Part of my exhibition was focused on the 1933 Chicago World's Fair. This is not the World's Fair that everyone associates with Chicago (the one from 1893, where the Ferris Wheel was introduced and a bunch of people got murdered), but there is, nevertheless, a lot of fascinating information out there. There was, for instance, Sally Rand, who performed extremely notorious “fan dances” at the fair that were so scandalous that she was once arrested four times in one day. She also rode around Chicago on a white horse while appearing nude (though I think she was wearing body paint), which also led to her arrest.

I was unsurprised, amused and disappointed to see that most of the cartoon representations of the fair featured men leering at women having wardrobe malfunctions, though the women seem unperturbed in these images. These were mostly postcard souvenirs from the fair, and certainly do not represent the height of comics history, but they are fascinating. Comics have a pretty resolutely lowbrow history tied in with marketing and advertising, as evidenced with these. They also unnecessarily objectify women with only minor tangential connections to the fair. And while these were deemed an acceptable “low art” representation of the fair, presumably drawn by men, and the nude paintings within the art institute, also painted by men, were deemed acceptable “high art” affiliated with the fair, a woman actually deciding to reveal her body was seen as outrageous. Like, women's sexuality is only acceptable if it's mediated through a male lens. It is not surprising, but I find these to be illustrative of an attitude still prevalent today.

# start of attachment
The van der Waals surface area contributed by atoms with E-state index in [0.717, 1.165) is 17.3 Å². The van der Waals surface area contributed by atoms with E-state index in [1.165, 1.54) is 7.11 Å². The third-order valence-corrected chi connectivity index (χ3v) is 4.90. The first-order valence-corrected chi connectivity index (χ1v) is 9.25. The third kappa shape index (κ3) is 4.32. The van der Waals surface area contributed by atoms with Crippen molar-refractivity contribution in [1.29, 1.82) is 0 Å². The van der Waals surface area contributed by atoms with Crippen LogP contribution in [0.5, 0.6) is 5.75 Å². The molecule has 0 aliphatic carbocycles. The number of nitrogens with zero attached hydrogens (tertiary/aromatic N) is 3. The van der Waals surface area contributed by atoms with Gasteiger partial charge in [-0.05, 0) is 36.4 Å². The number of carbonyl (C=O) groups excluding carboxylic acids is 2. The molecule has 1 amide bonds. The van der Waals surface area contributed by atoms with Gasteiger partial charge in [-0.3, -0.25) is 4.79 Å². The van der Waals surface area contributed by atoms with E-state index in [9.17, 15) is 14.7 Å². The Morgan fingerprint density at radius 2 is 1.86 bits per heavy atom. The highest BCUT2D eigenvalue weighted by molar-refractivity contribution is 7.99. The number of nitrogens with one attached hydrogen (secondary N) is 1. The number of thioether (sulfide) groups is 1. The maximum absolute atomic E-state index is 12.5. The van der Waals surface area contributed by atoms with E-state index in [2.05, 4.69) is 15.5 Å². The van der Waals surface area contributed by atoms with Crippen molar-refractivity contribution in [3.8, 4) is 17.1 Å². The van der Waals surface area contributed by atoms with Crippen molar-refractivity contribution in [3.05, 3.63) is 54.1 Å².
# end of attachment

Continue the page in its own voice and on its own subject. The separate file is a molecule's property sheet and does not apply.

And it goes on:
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Forsaken, 2018. Photo: James Prinz, courtesy of Western Exhibitions.

Your work wrestles gender inequality to the floor. It's unfortunate that feminism has a bad connotation since it merely refers to equality. How do you cope?
Living in this country has recently made me feel like we're in an age of social regression where gender inequality and violence is increasingly deemed acceptable, and those who strive for equality are demonized as irrational or man-hating or something. It is exhausting and frustrating. I've realized that, while I read and listen to the news, I do not do it with the same fervor that I have previously because I get really depressed.